On the western edge of downtown Johannesburg, a neighborhood named Newtown has emerged as the city’s cultural heart. Once a gritty industrial center, Newtown is now a gathering place for South African writers, artists, and musicians.
Begin your exploration at the neighborhood’s hub, Mary Fitzgerald Square, where the community comes together for national holiday celebrations and outdoor performances such as Venda tribal dancing. At Xarra Books, an indie bookstore on the square that’s dedicated to African literature, you can pick up local author Lebo Mashile’s latest collection of poems and drop in on talks by such South African luminaries as anti-apartheid activist Albie Sachs.
Next, walk to the nearby Bus Factory, a cavernous brick building that was once a bus depot and now houses a collection of traditional crafts and contemporary sculpture by local artists. Check out the murals of Jo’burg’s skyline and a “forest” installation built from African walking sticks.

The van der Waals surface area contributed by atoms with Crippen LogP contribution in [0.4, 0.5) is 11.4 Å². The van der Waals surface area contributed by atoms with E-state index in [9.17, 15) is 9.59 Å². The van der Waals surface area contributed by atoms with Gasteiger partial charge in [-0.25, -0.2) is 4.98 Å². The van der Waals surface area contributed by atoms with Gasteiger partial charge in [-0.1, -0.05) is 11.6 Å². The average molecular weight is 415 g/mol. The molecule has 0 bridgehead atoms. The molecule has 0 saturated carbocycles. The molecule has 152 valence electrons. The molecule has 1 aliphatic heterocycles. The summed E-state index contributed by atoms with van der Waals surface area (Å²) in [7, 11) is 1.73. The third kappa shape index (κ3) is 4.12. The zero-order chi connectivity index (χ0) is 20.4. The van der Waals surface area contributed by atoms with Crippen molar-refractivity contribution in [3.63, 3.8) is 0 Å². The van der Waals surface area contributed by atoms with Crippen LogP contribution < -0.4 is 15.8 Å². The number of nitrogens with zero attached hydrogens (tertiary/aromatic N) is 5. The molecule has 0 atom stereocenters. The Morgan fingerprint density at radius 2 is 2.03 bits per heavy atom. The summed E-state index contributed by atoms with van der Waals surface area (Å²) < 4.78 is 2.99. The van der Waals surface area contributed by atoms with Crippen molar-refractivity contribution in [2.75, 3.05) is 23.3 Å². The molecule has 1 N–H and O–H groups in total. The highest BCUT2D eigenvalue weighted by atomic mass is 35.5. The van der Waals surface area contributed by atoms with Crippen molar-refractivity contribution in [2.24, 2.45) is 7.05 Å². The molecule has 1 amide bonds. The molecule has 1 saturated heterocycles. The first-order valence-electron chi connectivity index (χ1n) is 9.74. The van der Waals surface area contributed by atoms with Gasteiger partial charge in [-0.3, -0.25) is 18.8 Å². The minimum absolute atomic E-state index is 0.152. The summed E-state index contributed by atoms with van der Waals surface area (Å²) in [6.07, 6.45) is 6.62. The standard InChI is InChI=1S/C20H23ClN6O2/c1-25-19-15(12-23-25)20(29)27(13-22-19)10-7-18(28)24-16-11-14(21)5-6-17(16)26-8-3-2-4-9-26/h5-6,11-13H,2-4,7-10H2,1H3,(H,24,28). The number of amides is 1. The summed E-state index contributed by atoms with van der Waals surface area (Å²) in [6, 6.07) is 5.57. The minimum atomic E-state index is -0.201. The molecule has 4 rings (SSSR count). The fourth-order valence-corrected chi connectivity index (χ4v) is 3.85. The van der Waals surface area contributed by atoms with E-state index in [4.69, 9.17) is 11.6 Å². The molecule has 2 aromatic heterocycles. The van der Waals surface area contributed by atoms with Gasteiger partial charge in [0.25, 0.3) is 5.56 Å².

When evening comes, join the crowd at Bassline, a half-block south of the square. This live music venue features a mix of jazz, world, Afro-pop, hip-hop, and kwaito—a township-born music genre that combines hip-hop and house with lyrics sung in a blend of most of South Africa’s 11 official languages.
For all the activity, Newtown is still a small scene where you can mingle with local heroes. One evening I ran into Pops Mohamed, a reserved South African world-fusion musician, at a music conference held on the square. “There’s always something going on here,” he said. In front of us, a gospel choir was just warming up.
This appeared in the March/April 2010 issue.